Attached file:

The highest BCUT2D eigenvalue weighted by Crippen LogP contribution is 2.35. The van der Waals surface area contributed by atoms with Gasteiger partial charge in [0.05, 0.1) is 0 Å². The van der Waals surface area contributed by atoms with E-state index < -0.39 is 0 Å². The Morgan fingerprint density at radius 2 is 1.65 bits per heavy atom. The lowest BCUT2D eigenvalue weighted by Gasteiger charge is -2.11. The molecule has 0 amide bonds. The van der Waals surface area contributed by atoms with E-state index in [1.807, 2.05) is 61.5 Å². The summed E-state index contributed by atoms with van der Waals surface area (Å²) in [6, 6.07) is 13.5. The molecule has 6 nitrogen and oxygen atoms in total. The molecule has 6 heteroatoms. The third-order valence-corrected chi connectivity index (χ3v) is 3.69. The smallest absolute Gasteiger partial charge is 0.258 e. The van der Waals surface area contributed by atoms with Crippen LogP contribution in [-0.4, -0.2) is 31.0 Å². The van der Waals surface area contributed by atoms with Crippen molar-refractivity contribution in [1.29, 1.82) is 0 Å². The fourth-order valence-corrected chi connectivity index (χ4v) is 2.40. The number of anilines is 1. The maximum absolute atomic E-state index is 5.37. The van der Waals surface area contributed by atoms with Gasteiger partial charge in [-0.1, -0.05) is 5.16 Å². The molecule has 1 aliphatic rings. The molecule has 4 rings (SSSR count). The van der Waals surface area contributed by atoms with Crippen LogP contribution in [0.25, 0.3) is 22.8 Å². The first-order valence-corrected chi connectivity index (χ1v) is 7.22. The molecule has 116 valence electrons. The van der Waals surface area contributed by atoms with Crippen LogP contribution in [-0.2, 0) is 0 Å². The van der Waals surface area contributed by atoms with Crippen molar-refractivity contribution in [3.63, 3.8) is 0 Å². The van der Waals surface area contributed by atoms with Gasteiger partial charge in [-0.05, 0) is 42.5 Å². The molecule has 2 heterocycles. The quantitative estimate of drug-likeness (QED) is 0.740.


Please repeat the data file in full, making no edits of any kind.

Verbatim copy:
The highest BCUT2D eigenvalue weighted by Crippen LogP contribution is 2.35. The van der Waals surface area contributed by atoms with Gasteiger partial charge in [0.05, 0.1) is 0 Å². The van der Waals surface area contributed by atoms with E-state index < -0.39 is 0 Å². The Morgan fingerprint density at radius 2 is 1.65 bits per heavy atom. The lowest BCUT2D eigenvalue weighted by Gasteiger charge is -2.11. The molecule has 0 amide bonds. The van der Waals surface area contributed by atoms with E-state index in [1.807, 2.05) is 61.5 Å². The summed E-state index contributed by atoms with van der Waals surface area (Å²) in [6, 6.07) is 13.5. The molecule has 6 nitrogen and oxygen atoms in total. The molecule has 6 heteroatoms. The third-order valence-corrected chi connectivity index (χ3v) is 3.69. The smallest absolute Gasteiger partial charge is 0.258 e. The van der Waals surface area contributed by atoms with Crippen LogP contribution in [-0.4, -0.2) is 31.0 Å². The van der Waals surface area contributed by atoms with Crippen molar-refractivity contribution in [1.29, 1.82) is 0 Å². The fourth-order valence-corrected chi connectivity index (χ4v) is 2.40. The number of anilines is 1. The maximum absolute atomic E-state index is 5.37. The van der Waals surface area contributed by atoms with Gasteiger partial charge in [-0.1, -0.05) is 5.16 Å². The molecule has 1 aliphatic rings. The molecule has 4 rings (SSSR count). The van der Waals surface area contributed by atoms with Crippen LogP contribution in [0.25, 0.3) is 22.8 Å². The first-order valence-corrected chi connectivity index (χ1v) is 7.22. The molecule has 116 valence electrons. The van der Waals surface area contributed by atoms with Crippen LogP contribution in [-0.2, 0) is 0 Å². The van der Waals surface area contributed by atoms with Crippen molar-refractivity contribution in [3.63, 3.8) is 0 Å². The van der Waals surface area contributed by atoms with Gasteiger partial charge in [-0.05, 0) is 42.5 Å². The molecule has 2 heterocycles. The quantitative estimate of drug-likeness (QED) is 0.740.